Judith Wright
Sometimes waiting on spring can feel like forever, especially when the colors of winter are all around. Brown, brown, brown everywhere you see. In And Then It’s Spring, a young boy and his loyal dog wait patiently and sometimes not so patiently for their garden to grow. The boy doesn’t understand why the seeds that he has planted won’t grow. Maybe some bears stomped on the seeds? Or some hungry birds found the seeds and decided they would be a perfect snack? No matter what the reason may be, the ...more
Kellie Deruwe
And then it's spring is a story about a boy who plants seeds in the fall when everything is brown. He checks the ground everyday and everything is still brown. After a rain he is excited that maybe green will show, but it is still brown. The boy is starting to think that maybe the seeds he planted will not come through the ground until one day he comes out to check his seeds after it had rained and everything was finally green! He was so excited to see that there was no longer any brown.

Angela Bailey
Title / Author / Publication Date:
And then it's spring. / Julie Fogliano. Erin E Stead (ill). / 2012.

Genre: Fiction.

Format: Picturebook - print.

Plot summary:
"Simple text reveals the anticipation of a boy who, having planted seeds while everything around is brown, fears that something has gone wrong until, at last, the world turns green" (NoveList).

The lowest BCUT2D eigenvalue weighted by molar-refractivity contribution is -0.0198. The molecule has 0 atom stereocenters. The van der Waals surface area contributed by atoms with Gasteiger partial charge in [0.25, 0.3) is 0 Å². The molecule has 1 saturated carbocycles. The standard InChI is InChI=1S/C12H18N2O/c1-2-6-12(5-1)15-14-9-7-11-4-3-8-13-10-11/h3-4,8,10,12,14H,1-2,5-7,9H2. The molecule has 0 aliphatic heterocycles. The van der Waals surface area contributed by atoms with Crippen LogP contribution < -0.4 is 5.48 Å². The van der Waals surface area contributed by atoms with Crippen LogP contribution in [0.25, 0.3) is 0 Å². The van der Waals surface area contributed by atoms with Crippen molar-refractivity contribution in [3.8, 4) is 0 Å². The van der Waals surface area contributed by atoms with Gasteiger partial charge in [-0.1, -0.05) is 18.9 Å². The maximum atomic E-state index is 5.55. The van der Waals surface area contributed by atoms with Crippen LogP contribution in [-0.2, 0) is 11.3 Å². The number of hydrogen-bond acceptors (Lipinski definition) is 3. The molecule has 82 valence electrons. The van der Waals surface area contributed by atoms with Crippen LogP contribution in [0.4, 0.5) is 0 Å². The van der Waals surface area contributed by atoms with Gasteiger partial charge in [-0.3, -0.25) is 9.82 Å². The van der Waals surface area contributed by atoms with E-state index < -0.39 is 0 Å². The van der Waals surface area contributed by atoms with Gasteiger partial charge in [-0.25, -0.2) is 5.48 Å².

Considerations or precautions for readers advisory:
concept book - changing seasons, gardening, waiting for plants to grow

Review citation:
"Children wi

Review for 3sh Horn Book

Written by Julie Fogliano, And then it’s Spring is a straightforward picture book written from the perspective of a young child. The book begins brown and dreary which inspires the young character to plant seeds. The boy and his companions; a dog, rabbit, and turtle are in search of spring. I think young children (grades k-3) would enjoy the building suspense of this story. The illustrator, Erin Stead, has once again created illustrations that tell the story itself. Pay c
So much to love about this book but Erin Stead's wonderful art is so charming and just plain perfection (can she win another Caldecott? She really really could!) The page when "it's spring" actually made me gasp when I turned to it. Captures wonderfully, but simply the ancticpation we all get this time of year. Lots of brown and we all want just a little green. It cured my own Spring Fever a bit. If this cute bespectacled boy and his adorable animal pals can be be patient, so can I. I would sugg ...more
This review has been hidden because it contains spoilers. To view it, click here.